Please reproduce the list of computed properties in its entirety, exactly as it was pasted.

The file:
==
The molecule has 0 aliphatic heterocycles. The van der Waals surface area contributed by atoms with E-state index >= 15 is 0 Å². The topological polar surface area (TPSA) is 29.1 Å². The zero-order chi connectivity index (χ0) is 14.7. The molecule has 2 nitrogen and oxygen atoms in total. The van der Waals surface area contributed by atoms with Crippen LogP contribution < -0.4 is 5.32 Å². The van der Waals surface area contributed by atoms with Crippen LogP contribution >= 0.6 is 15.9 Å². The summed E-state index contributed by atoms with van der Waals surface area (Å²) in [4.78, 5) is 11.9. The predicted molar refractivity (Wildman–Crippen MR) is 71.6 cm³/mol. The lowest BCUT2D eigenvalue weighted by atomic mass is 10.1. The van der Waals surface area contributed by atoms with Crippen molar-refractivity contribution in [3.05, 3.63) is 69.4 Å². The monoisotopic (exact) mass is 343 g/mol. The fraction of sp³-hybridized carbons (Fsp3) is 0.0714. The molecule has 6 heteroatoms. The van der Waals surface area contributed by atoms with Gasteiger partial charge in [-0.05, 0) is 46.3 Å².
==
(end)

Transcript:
The molecule has 0 aliphatic heterocycles. The van der Waals surface area contributed by atoms with E-state index >= 15 is 0 Å². The topological polar surface area (TPSA) is 29.1 Å². The zero-order chi connectivity index (χ0) is 14.7. The molecule has 2 nitrogen and oxygen atoms in total. The van der Waals surface area contributed by atoms with Crippen LogP contribution < -0.4 is 5.32 Å². The van der Waals surface area contributed by atoms with Crippen LogP contribution >= 0.6 is 15.9 Å². The summed E-state index contributed by atoms with van der Waals surface area (Å²) in [4.78, 5) is 11.9. The predicted molar refractivity (Wildman–Crippen MR) is 71.6 cm³/mol. The lowest BCUT2D eigenvalue weighted by atomic mass is 10.1. The van der Waals surface area contributed by atoms with Crippen molar-refractivity contribution in [3.05, 3.63) is 69.4 Å². The monoisotopic (exact) mass is 343 g/mol. The fraction of sp³-hybridized carbons (Fsp3) is 0.0714. The molecule has 6 heteroatoms. The van der Waals surface area contributed by atoms with Gasteiger partial charge in [-0.05, 0) is 46.3 Å².